> This is what I suggest to do: discuss about the interest and the "protocol"
> for encoding such a graph, and what type of information which should carry
> in the graph (nodes and arrows).
>
>> Cppan knows from config (yaml) files what deps must be included and
>> just adds them one by one. If they're already in the tree, include
>> guard prevents second use.
>
>
> Right, but there is also an explicit order in your YAML files, isn't it? I
> have to say I have not look very deeply.
>
>> One rule is not to have cyclic deps.
>
>
> Yes, the dependencies should form a Directed Acyclic Graph, otherwise we
> have troubles. This can be checked also very easily.
>
>
>>> In summary (correct me if I am wrong) what this does is (in some pseudo
>>> code):
>>
>>
>> Correct pseudo code for cppan:
>> ---
>> if (TARGET t1)
>>   return
>>
>> include(d1) # include file has i. guard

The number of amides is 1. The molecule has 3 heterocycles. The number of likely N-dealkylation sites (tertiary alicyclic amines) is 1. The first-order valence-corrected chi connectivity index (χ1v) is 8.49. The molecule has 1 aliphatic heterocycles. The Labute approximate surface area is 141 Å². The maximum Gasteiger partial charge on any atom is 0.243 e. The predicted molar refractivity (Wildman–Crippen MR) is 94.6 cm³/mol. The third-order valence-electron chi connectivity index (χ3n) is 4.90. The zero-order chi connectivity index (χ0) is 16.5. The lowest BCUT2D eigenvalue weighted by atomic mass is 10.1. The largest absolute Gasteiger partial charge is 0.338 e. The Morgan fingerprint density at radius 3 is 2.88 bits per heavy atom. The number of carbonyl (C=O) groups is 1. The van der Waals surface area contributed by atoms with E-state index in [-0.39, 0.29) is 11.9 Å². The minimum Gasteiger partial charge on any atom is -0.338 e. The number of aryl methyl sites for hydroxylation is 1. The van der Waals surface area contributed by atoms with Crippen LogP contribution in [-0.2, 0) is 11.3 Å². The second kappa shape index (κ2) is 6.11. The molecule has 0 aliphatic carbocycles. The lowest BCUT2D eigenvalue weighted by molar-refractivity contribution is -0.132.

>> include(d2) # cannot use add_subdirectory directly
>> ...
>>
>> declare t1
>> target_deps t1 d1 d2 ...
>> ---
>
>
> Also in a more complicated settings, you can certainly have the targets
> defined by
> d1/d2 sourced by another CMakeLists.txt (say libZ used for target t1=OpenCV
> and target
> t2=libYAML, those being on different CMakeLists.txt).
>
> You address this by adding an include guard.
> As a matter of facts, include guards are inducing a topological sort on the
> order
> of the targets declaration (roughly speaking "include guards=an
> implementation of topological sort").
>
> Having access to the dependency graph is however providing a richer
> information and ease
> of maintenance, and I am pretty sure this can find many different use cases
> (outside of mine of course).
>
> For example:
>
> * being agnostic to the overall directory layout: in your example you only
> care about the
>   targets d1/d2 being declared, not the file/location of their declaration
> (while the include
>   directive enforces some directory layout)
> * detect cyclic dependencies
> * easy filtering of include or add_subdirectory calls, based on the
> selection of specific
>   targets (only the direct and indirect parents of the selected target are
> included in the project,
>   which is easy to do if we have access to the dependency graph)
> * generated installation package dependency declaration (the debian packages
> extract the